Among them are Napier Street Aged Care Services CEO Marie Crossland, aged care occupational therapist Sally Eastewood, COTA Australia chief executive Ian Yates and infection control nurse Noleen Bennet.
Call for strict but humane restrictions
In the most popular episode to date, Professor Ibrahim calls for aged care facilities to go further than government advised visitor restrictions and immediately implement a hard lockdown.
“We don’t believe the government recommendations are strict enough or sufficiently standardised. They allow for a wide range of interpretation, which creates confusion and loopholes in it.
“We think you need a very strict lockdown. You need to restrict the total number of people coming in and out of any place,” he said.
However, Professor Ibrahim said the restrictions must be humane and make way for exceptional circumstances, which is covered in a subsequent podcast.
The exemptions would be around end-of-life care, for families who provide daily hands on personal care and the family of residents with dementia who may become more confused, alienated and frightened or fail to respond to calming techniques from staff, he said.
“They’re three exceptions. Clear direction on that strictly applying to every home in the country is needed. Otherwise we end up with these experiences where some facilities say we have been letting lots of people in and nothing has happened.”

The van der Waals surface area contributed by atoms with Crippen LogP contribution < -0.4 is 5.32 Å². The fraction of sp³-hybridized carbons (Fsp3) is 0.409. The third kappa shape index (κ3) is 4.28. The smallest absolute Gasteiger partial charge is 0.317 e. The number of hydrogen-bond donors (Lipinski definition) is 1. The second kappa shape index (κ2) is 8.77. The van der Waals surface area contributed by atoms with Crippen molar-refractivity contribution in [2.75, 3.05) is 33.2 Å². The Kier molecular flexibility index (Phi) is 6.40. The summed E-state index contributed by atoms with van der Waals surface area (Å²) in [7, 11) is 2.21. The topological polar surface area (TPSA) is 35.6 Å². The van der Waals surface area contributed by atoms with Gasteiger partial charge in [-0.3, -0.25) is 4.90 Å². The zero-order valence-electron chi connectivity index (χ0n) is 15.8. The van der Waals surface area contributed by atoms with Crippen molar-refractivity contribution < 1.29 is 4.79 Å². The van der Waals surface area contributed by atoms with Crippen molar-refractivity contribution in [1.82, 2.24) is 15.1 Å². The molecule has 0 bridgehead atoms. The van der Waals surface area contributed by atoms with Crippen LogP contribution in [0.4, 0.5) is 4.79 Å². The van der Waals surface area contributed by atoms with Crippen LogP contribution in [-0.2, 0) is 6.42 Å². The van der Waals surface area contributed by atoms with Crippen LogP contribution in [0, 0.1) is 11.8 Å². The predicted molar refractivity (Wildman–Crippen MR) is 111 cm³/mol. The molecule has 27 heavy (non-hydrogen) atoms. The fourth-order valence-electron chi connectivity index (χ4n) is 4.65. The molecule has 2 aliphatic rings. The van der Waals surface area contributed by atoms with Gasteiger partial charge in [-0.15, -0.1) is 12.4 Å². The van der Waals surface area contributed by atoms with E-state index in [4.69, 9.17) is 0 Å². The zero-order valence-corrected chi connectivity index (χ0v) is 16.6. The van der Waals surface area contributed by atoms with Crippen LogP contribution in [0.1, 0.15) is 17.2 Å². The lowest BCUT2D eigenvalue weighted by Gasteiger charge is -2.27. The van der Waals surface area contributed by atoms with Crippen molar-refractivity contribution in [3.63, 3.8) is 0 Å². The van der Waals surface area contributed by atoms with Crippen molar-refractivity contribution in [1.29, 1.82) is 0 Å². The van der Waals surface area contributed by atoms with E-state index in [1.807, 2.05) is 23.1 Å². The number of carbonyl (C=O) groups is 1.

But just because nothing has happened doesn’t mean it’s not going to, he said.
The challenge with understanding prevention is that when it works, you never see it, like how seatbelts prevent people dying in car accidents, Professor Ibrahim said.
“For prevention to work every single person no matter who they are has to play that role because that’s what helps everyone, helps the country and keeps everyone going.”
Stories of no problems arising from breaching or relaxing the rules gives people a false sense of security, he said.
The latest episode is on infection control and future planned episodes will look at surveillance, mental health and operating during a coronavirus outbreak among several other topics.
FB group connects workers
The Prof Joe COVID 19 Aged Care Facebook Group is restricted to aged care workers so they can speak freely, ask questions and share ideas.
It has gained more than 90 members in its first week.
“That closed Facebook page could potentially have the greatest impact of anything our team does because it connects people to share their successes and their worries.
“The other thing is it gives you a greater sense of community and gives you more people to think through what the problems might be,” Professor Ibrahim said.
The infection control and infectious diseases specialists will help the aged care sector on the technical side, but only the people in aged care can help colleagues with working together, following instructions, being innovative, and caring for others.
“It is up to us to work as a team and find ways to make their instructions come to life, and help us,” Professor Ibrahim said.
“Those ideas come from everyone, not just technical experts.”
The other members of the Prof Joe Covid 19 Aged Care Podcast team are Jeremy Ley, Mia Gvozdic and Bernard Thomson.
Access the podcast and Facebook group at profjoe.com.au